I love ecology. I can geek out all day on patterns in nature: ecosystem services, food webs, eco-evolutionary dynamics, nutrient cycles, range shifts. But I’ve spent all week at the Ecological Society of America’s annual conference in Portland, and I have to confess it’s been rough.
As a journalist who covers the environment, I’m used to depressing news. Natural systems are shifting and unraveling; the evidence is all around us. But the mind-blowing number of talks at ESA — five days of sessions from 8 am til 5 pm, with 35 talks often running at the same time (and that’s not including posters) — means that the aggregate amount of depressing news can be enough to overwhelm the staunchest optimist.
It’s not that all the talks are doom and gloom. Many, of course, are about basic research. And there are plenty that focus on solutions: giving nature economic value, collaborating with indigenous peoples, improving science communication, democratizing science by encouraging public participation in research, promoting better conservation decisions to limit unintended consequences. I attended two talks about the Sustainability in Prisons project, an inspiring program in which prisoners raise endangered frogs, plants, and butterflies. (Ed Yong covered it for Nature; check it out.)
But many of them are depressing. And I’m sure I skipped some interesting presentations because I just couldn’t bear to hear one more way in which humans have messed things up for Earth’s other gazillion species. Open to any random page in the program and the titles sink your heart into your gut. “Artificial night lighting disrupts songbird breeding behavior.” “Limited physiological response to warming in lowland tropical frogs.” “Sediment pollution reduces detrital resource availability to consumers in agricultural stream food webs.” Enough, please, stop, mercy, I can’t take it anymore.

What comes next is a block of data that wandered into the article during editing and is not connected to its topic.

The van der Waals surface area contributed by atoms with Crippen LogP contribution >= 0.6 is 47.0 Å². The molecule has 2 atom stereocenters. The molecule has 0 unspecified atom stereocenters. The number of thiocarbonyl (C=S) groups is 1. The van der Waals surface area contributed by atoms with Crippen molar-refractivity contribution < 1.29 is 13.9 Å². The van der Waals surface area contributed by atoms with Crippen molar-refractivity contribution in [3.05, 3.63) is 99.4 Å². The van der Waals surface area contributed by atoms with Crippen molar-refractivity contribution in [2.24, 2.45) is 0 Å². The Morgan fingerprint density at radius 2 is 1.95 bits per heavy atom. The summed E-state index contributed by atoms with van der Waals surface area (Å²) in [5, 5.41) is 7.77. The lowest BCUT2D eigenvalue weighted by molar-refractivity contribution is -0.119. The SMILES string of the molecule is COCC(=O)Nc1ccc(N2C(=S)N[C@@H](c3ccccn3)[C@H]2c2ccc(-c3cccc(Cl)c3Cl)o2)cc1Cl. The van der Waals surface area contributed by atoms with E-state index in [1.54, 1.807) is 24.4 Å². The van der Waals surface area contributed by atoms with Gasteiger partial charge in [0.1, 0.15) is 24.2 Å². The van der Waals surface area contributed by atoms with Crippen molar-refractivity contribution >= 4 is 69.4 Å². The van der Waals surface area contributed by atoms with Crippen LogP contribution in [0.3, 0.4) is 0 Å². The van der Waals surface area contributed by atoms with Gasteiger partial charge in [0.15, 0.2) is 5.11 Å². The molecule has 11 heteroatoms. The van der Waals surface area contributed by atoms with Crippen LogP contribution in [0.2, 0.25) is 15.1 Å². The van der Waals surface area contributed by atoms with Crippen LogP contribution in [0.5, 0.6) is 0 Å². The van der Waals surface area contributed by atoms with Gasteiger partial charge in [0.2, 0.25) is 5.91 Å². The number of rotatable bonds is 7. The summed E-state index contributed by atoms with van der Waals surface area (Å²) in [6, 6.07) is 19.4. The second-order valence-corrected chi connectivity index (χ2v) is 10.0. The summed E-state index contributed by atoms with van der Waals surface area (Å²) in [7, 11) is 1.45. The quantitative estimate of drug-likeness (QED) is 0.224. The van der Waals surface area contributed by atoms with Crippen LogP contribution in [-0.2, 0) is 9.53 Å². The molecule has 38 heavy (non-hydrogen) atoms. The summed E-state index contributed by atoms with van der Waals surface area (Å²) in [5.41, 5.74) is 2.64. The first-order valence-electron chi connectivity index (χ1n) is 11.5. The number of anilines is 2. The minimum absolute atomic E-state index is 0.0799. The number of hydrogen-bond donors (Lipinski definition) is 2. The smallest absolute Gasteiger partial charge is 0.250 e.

Even in the ESA talks that tried to emphasize paths forward, the facts at hand were often grim. Three-quarters of the planet has been modified by humans. Seventy percent of all agricultural land is pasture, but this only produces five percent of the world population’s protein and two percent of its calories. A hatchery program designed to increase salmon numbers is inadvertently contributing to the fish’s decline (because the hatchery-raised fish have far lower reproductive rates).
The official title of this year’s conference is “Life on Earth: Preserving, Utilizing, and Sustaining Our Ecosystems.” But it feels like the unofficial title might be “Life on Earth: How Fucked Are We?”
This is by no means intended as a criticism of the science. I feel deeply grateful to many of these scientists for persisting in their research, which involves painstaking, repetitive, tedious, even hazardous tasks. But the gloom overload raises a pesky question for me as a journalist. If I can’t bear to hear the news, how can I communicate it to the public? What sort of articles — or books — should I be writing? Where is the balance between grim facts and hopeful innovations? How can I continue to write about what I believe is the most important topic of our time while maintaining my sanity?